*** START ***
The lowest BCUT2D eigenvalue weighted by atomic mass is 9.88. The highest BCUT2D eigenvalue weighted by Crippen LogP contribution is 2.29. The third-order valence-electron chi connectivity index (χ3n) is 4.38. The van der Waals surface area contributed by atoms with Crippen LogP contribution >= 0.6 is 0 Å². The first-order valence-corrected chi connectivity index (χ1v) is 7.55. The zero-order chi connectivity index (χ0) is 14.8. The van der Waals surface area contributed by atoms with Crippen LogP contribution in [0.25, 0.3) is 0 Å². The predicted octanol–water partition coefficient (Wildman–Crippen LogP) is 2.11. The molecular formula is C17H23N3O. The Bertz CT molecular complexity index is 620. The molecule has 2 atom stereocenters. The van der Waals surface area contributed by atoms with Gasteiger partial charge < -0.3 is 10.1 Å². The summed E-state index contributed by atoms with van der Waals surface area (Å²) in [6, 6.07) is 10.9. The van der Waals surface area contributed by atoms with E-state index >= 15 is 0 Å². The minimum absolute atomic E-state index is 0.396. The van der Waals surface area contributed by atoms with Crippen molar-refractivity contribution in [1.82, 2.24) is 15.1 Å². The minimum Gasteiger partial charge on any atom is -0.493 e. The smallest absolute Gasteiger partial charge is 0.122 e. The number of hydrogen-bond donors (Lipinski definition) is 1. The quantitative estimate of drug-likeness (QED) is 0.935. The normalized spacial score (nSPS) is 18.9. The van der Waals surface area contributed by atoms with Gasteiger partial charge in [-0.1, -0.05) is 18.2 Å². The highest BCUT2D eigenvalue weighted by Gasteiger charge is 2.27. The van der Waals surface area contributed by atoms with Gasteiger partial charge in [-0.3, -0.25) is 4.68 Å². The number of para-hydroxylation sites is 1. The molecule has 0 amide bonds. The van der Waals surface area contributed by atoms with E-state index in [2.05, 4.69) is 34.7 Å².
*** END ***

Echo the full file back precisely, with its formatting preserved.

The lowest BCUT2D eigenvalue weighted by atomic mass is 9.88. The highest BCUT2D eigenvalue weighted by Crippen LogP contribution is 2.29. The third-order valence-electron chi connectivity index (χ3n) is 4.38. The van der Waals surface area contributed by atoms with Crippen LogP contribution >= 0.6 is 0 Å². The first-order valence-corrected chi connectivity index (χ1v) is 7.55. The zero-order chi connectivity index (χ0) is 14.8. The van der Waals surface area contributed by atoms with Crippen LogP contribution in [0.25, 0.3) is 0 Å². The predicted octanol–water partition coefficient (Wildman–Crippen LogP) is 2.11. The molecular formula is C17H23N3O. The Bertz CT molecular complexity index is 620. The molecule has 2 atom stereocenters. The van der Waals surface area contributed by atoms with Gasteiger partial charge < -0.3 is 10.1 Å². The summed E-state index contributed by atoms with van der Waals surface area (Å²) in [6, 6.07) is 10.9. The van der Waals surface area contributed by atoms with E-state index >= 15 is 0 Å². The minimum absolute atomic E-state index is 0.396. The van der Waals surface area contributed by atoms with Crippen molar-refractivity contribution in [1.82, 2.24) is 15.1 Å². The minimum Gasteiger partial charge on any atom is -0.493 e. The smallest absolute Gasteiger partial charge is 0.122 e. The number of hydrogen-bond donors (Lipinski definition) is 1. The quantitative estimate of drug-likeness (QED) is 0.935. The normalized spacial score (nSPS) is 18.9. The van der Waals surface area contributed by atoms with Gasteiger partial charge in [-0.1, -0.05) is 18.2 Å². The highest BCUT2D eigenvalue weighted by Gasteiger charge is 2.27. The van der Waals surface area contributed by atoms with Gasteiger partial charge in [-0.3, -0.25) is 4.68 Å². The number of para-hydroxylation sites is 1. The molecule has 0 amide bonds. The van der Waals surface area contributed by atoms with E-state index in [2.05, 4.69) is 34.7 Å².